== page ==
• Aprons are tested annually for cracks or holes in
    the lead, usually by fluoroscopy.

19
Position
  • During fluoroscopy radiologic technologist should
    stand as far as possible from the machine.
  • Standing behind the radiologist offers added
    protection.
  • If you must be in the room, position your body as
    far away from the primary beam as possible.

20
Patient holding
  • Many patients will find the x-ray examination to
    be physically demanding. Some may not be capable
    of staying in position.
  • This is a particular challenge for weight-bearing
    radiography. Mechanical supportive devices are
    limited for erect studies.
  • If you have a radiographic table, the patient may
    be examined recumbent. Sponges may be used as
    supportive devices.

21
Patient holding
  • Radiology or office staff should never hold a
    patient. Family or friends may be called upon to
    assist the patient.
  • The person assisting the patient must wear a lead
    apron and if their hands will be in the beam lead
    gloves.
  • Position the person as far away from the primary
    beam as possible.
  • Since the person holding the patient may be a
    parent, make sure they are not pregnant.

22
Reducing Unnecessary Patient Dose
  • As a doctor, you have the responsibility to
    determine if the radiography is necessary and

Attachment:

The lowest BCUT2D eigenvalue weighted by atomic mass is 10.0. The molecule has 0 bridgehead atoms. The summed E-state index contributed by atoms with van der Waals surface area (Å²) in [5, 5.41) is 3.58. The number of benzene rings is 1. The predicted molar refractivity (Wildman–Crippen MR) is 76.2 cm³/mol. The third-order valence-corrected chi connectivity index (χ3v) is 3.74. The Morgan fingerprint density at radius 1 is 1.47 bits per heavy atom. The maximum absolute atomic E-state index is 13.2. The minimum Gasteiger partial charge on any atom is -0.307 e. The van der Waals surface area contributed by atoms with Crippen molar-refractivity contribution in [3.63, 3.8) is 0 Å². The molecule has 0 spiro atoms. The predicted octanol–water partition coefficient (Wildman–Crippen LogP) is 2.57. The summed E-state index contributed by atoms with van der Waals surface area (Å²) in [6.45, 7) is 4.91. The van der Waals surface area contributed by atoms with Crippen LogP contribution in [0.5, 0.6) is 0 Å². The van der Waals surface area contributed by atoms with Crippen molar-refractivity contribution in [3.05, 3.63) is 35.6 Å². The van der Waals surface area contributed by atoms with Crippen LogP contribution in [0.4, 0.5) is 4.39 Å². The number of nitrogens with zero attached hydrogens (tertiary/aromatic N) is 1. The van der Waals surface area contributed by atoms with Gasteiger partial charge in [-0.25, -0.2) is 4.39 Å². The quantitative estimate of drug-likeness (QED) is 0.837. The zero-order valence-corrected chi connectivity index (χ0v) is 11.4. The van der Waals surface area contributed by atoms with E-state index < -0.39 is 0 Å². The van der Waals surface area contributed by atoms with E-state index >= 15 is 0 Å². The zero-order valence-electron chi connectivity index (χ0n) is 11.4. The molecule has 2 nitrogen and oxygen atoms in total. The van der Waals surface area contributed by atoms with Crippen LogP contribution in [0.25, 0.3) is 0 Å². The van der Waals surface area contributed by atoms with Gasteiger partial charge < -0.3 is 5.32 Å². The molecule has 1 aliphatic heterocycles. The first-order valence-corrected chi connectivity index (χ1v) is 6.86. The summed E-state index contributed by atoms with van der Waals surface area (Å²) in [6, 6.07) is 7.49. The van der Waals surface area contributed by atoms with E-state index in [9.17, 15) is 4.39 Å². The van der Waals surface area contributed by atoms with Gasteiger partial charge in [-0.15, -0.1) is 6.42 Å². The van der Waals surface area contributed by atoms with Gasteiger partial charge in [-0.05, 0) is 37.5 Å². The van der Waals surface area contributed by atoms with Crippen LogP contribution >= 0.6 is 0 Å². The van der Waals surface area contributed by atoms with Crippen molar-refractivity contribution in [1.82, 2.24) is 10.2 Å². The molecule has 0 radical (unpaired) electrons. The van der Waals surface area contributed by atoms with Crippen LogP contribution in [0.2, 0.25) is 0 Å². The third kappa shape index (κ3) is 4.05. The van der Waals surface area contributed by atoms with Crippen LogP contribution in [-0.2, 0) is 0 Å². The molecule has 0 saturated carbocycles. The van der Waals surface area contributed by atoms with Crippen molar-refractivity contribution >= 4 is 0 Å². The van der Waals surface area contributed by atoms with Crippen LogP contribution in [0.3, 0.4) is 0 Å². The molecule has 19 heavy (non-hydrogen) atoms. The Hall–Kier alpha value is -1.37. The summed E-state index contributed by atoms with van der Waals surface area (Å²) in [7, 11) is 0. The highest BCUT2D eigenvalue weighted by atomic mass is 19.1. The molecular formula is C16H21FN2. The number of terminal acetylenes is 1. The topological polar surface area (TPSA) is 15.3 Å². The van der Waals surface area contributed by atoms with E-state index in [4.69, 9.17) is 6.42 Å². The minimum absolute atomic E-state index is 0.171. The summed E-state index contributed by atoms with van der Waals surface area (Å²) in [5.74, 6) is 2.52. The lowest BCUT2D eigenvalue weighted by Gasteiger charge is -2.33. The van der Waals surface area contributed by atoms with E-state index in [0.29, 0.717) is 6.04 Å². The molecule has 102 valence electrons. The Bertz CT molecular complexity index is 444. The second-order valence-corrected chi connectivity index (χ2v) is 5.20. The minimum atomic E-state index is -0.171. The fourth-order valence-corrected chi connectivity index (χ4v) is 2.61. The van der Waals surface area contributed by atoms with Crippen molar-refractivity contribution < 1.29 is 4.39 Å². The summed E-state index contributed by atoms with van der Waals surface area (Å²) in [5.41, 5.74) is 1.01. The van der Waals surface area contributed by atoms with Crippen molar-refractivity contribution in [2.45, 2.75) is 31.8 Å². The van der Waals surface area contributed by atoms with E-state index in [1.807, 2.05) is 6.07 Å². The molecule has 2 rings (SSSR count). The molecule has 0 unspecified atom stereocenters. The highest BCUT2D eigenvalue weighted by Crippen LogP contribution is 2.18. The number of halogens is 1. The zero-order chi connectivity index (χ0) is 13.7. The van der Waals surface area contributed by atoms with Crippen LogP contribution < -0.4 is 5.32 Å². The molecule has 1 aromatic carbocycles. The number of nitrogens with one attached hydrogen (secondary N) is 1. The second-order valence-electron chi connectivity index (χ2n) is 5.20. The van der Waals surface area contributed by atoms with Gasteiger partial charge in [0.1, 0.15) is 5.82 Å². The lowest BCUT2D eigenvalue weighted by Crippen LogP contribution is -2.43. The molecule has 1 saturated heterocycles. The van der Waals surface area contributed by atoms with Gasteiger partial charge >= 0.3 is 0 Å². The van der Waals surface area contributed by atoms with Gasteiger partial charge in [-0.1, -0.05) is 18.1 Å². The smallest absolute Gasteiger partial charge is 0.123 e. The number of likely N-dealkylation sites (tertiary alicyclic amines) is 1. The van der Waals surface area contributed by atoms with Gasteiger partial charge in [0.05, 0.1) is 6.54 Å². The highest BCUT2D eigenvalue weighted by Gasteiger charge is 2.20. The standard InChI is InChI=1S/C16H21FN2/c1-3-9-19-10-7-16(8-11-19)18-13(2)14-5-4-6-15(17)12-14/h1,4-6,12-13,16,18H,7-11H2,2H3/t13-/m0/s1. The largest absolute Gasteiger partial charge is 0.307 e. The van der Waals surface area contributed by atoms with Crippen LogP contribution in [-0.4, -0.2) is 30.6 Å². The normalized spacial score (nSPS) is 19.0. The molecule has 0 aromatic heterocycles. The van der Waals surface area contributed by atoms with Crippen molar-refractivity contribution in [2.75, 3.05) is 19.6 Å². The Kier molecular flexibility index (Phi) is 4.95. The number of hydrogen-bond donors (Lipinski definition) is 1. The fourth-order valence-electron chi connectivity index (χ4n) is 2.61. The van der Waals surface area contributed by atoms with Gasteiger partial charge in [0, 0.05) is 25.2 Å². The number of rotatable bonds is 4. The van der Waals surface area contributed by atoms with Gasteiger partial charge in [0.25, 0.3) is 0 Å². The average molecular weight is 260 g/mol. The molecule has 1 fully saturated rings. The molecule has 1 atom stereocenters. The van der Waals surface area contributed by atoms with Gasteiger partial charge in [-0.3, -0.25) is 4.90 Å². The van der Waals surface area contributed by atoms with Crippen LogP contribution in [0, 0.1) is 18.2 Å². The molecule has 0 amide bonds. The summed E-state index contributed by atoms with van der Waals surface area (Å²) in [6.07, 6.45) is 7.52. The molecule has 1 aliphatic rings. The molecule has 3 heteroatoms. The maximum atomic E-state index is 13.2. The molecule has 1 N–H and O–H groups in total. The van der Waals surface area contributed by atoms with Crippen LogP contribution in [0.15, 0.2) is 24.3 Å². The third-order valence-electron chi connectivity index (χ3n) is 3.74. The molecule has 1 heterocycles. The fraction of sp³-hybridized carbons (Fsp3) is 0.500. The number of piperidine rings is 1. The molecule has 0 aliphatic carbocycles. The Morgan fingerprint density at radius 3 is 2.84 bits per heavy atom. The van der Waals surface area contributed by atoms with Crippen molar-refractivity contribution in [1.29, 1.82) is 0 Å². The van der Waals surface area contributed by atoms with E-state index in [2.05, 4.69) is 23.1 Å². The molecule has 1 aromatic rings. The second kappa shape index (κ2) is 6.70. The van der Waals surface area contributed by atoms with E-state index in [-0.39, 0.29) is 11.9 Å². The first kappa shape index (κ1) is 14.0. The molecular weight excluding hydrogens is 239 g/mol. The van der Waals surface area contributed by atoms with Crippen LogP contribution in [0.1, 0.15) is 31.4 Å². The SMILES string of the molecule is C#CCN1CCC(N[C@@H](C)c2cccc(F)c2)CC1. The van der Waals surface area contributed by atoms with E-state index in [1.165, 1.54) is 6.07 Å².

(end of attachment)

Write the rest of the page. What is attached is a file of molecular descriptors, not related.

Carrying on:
justified.
  • There are more practice guidelines available
    every year to assist in determining if the
    examination will yield necessary diagnostic
    information.
  • There are many examinations that are performed
    knowing that they will yield little helpful
    information so they in no way justify the patient
    radiation dose.

23
Reducing Unnecessary Patient Dose
  • Check to see if the patient has previous
    examinations that may make the new examination
    not necessary.
  • You may be sued if you dont take films and the
    treatment plan fails because you missed something
    the films would show.
  • The yield of information must be greater than the
    risk of radiation exposure.

24
Reducing Unnecessary Patient Dose
  • Routine x-ray examinations should not be
    performed.
  • Used the most accurate tests to confirm or rule
    out your working diagnosis.
  • Consider using MR instead of CT

25
Repeat Examinations